Maine Fiber Frolic 2017 Poster
MOFGA Common Ground Fair Poster

december flew by

It’s definitely true that as we age time flies by faster and faster. This past year went by so fast! And the time since Thanksgiving…well, I don’t know where the heck that went. All of a sudden, it was Christmas!

It’s been a really crazy month especially weather-wise, and I think that must be part of why December is a blur. One day of clearing snow ran into the next until we didn’t have a clue what day it was and the temps were brain numbing. We just tried to keep to the routine of chores. Jim brought hot water from the house to the animals and we prayed they would be OK. The chickens are always most at risk when the temps are lower than usual. We had a bunch of frozen eggs and a little frostbite on one of the rooster’s combs but otherwise they did pretty well.

what a mess!

The first big snowstorm took out our livestock greenhouse. It had survived many heavy snows in the past so it wasn’t even on my list of concerns. Thank goodness our rams’ access was on the uphill side and their pen was sturdy enough that it held the roof from hitting the floor. It was a great relief to see their faces peering out from under the wreckage.

the survivors — Reece & Cole

 

 

 

 

 

 

 

 

 

 

 

After that, there were the ice storms that plagued so many people as they moved through the country. Even just a short distance from us, friends were without power for days. It sounds like they’re all up and running again now. All in all, we were extremely fortunate. We never lost power and had a really lovely Christmas with our immediate family. For the first time in about 20 years, we didn’t host Christmas Day celebrations so our morning was relaxed. I even spent some extra time visiting with the sheep. It was warm enough to take my gloves off and get some pets and ear rubs in, too.

Our Christmas gift to ourselves — not by choice — is a new furnace which is being installed as I write. We knew this day was coming so it’s not a big surprise, but we’d hoped to get a little more time out of the old one. We sure do hope all the claims of better efficiency and more heat to the bedrooms upstairs are true! And if we can jump on a tax rebate or something, that would be nice.

 

EllenG — enthusiastic eater

 

got any apples?

 

 

 

 

 

 

snowy chickens

 

 

 

 

 

 

Just a few days away from the New Year. Wishing everyone the best!

 

Reading Sheep

At the moment, it’s pretty quiet around here.  Don’t misunderstand…there’s plenty to do but none of it seems terribly interesting…at least to us.   We’ve been doing this sheep/farm stuff  for so many years that we tend to do much of it on autopilot.  I’ve been looking around for some things that might be new to you. 

Like this…

marked up butt

The back end of the ewe tells a story.

This coat says a lot about where this ewe has been and what she’s been up to… kind of like a sheep passport.

The big blue splodge is something to celebrate.  It was left there by the ram’s crayon when he had his way with her.   Before the ram is introduced to his group of ewes, we truss him up in this harness with a big block of crayon secured to it…poor guy…humiliating.  After 16 days (the number of days in a ewe’s reproductive cycle), we change the crayon to a different color.  That way, if his attempts to breed her were unsuccessful the first time around, we know it by a second (different colored) mark later on.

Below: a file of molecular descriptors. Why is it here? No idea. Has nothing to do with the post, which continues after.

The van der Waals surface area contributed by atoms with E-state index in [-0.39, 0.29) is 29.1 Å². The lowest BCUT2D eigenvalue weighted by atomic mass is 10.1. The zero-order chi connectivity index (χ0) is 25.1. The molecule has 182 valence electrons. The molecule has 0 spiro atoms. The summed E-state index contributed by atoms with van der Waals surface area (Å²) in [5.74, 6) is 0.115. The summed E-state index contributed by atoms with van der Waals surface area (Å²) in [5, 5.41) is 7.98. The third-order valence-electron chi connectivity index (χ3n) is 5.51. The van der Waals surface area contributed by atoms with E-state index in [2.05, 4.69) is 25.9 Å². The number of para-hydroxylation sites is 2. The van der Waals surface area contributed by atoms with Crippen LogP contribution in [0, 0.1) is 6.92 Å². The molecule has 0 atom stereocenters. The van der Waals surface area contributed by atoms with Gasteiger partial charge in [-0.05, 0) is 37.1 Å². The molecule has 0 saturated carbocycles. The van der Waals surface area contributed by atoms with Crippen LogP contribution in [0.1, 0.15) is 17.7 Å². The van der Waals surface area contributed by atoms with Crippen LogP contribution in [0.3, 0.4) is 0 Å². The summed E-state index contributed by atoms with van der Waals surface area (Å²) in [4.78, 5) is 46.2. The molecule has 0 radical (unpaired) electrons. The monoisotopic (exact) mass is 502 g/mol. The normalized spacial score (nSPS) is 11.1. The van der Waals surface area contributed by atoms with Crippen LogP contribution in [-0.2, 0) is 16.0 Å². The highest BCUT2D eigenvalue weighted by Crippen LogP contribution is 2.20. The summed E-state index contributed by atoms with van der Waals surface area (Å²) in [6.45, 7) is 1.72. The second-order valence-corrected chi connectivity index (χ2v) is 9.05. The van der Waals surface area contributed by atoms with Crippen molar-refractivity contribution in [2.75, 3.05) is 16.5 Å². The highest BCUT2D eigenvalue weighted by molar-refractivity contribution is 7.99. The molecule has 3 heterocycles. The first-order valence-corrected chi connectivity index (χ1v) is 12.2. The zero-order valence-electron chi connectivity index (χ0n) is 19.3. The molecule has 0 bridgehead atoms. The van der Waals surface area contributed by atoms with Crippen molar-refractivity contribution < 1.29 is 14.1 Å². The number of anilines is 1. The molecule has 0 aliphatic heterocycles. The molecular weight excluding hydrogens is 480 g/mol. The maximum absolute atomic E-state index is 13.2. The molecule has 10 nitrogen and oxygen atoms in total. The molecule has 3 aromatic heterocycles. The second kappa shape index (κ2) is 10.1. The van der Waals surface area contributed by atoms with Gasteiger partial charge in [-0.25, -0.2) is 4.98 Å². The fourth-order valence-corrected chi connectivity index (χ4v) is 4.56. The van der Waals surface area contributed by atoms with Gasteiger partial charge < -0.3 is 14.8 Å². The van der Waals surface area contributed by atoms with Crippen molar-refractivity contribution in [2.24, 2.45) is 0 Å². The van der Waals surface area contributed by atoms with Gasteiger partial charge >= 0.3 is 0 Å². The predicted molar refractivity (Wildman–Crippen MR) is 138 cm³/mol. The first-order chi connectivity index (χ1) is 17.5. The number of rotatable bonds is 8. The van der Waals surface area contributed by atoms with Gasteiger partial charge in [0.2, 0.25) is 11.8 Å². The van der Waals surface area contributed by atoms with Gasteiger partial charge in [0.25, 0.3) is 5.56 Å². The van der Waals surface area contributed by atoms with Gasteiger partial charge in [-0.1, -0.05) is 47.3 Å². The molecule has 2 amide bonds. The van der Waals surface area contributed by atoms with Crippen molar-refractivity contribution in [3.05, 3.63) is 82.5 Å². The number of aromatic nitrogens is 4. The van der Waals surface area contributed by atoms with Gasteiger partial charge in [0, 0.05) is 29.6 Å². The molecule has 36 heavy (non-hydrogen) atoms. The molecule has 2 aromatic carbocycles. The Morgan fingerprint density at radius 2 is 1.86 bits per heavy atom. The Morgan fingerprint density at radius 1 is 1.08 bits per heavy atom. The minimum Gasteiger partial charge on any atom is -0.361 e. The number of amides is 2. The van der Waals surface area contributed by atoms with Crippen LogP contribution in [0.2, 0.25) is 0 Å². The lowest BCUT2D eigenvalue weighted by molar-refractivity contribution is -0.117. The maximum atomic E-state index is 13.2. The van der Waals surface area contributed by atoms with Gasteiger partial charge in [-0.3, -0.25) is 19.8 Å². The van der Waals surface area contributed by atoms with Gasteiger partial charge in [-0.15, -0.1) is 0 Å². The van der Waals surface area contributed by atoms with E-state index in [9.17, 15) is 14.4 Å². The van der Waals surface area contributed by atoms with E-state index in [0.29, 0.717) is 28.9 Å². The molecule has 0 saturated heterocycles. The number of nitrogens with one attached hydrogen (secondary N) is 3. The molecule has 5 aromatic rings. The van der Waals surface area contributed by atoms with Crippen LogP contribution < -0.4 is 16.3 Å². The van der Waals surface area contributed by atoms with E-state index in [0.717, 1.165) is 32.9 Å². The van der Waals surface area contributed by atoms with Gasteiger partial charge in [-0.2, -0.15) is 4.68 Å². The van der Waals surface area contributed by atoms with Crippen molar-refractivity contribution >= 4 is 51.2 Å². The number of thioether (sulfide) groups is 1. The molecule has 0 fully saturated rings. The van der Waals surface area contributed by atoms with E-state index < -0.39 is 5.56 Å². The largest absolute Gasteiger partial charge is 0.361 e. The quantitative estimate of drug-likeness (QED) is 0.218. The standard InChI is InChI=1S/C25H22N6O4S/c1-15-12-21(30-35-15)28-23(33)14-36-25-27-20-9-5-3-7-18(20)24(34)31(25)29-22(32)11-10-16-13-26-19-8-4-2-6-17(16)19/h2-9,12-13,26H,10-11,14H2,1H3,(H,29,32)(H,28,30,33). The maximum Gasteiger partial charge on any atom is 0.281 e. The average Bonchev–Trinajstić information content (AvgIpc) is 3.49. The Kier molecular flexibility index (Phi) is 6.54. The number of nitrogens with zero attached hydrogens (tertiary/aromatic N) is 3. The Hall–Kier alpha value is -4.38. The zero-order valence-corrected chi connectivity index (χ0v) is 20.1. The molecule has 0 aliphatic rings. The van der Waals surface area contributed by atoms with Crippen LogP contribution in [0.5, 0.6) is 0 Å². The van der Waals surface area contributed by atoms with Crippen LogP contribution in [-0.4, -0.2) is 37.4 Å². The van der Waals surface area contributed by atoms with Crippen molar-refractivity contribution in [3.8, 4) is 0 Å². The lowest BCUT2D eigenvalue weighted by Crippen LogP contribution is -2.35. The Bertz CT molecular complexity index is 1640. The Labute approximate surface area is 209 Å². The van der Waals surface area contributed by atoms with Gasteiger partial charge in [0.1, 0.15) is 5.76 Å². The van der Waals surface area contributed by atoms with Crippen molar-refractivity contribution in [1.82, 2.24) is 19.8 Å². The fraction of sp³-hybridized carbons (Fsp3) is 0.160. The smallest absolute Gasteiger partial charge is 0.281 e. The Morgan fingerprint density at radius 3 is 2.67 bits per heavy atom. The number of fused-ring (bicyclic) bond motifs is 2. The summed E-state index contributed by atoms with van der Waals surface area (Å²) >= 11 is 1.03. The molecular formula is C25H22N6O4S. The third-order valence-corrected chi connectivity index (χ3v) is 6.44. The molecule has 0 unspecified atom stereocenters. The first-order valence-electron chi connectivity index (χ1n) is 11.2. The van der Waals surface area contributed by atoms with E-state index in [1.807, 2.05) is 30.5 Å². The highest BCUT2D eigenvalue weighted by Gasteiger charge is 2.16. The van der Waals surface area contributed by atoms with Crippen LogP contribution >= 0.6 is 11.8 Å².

In the case of the ewe in the photo…just the big blue splodge there — BINGO on the first try!  YAY!   We love it when that happens!  There are loads of reasons why but for now let’s just say the ewe gets points for being receptive and the ram gets points for being efficient.   

I have to mention here…If you’ve looked at the harness link, you should not believe the part about “crayons easily changed.”  There is nothing easy about lying on the ground under a 250 pound ram who, at that moment,  prefers his ewes to anything else in the world while you fiddle with needlenose pliers, cotter pins and holes that refuse to line up.  Oh — and he’s trying to ChaCha on your face! 

So…what do the other smaller marks mean?  They’re the result of  “working the sheep” — a term shepherds use to describe gathering a group of sheep together to “do something” to them.   We usually pen them in a small area so they can’t run away from us and then walk calmly among them to choose a sheep to “work” on.   When we’ve finished with that  particular sheep, it gets a mark so we can easily see not to choose that sheep again. 

In this case, the pink mark means the ewe was given the sheep equivalent of  “Frontline.”  I had noticed a couple of the ewes rubbing against the feeders and gates so decided to be safe rather than sorry and treat them with a topical debugger.  Those little tiny bugs are very difficult to see — and I didn’t find any — but I also didn’t want to risk losing fleeces!  

The yellow mark means the ewe was checked for internal parasites (aka worms).  We can get a pretty good idea of who needs treatment by looking at the inner eyelid of the sheep.  If the mucus membranes are nice and red, she’s good to go.  If they’re pale, she needs to be treated because those nasty parasites are feasting on her blood.  We check the adult sheep every few months…sometimes more often in the warmer months.

That’s the story behind this sheep’s coat…

Celebrate X 3

Skye, our Border Collie, celebrated his birthday on July 1 — 13 years!  Most people who meet him have no idea he has (major) hip problems…he hides it well.  He looks pretty darn good for a “geriatric” (according to his vet) dog.  We don’t use the “g” word around here — mostly because we’re all getting there and would prefer not to think about it!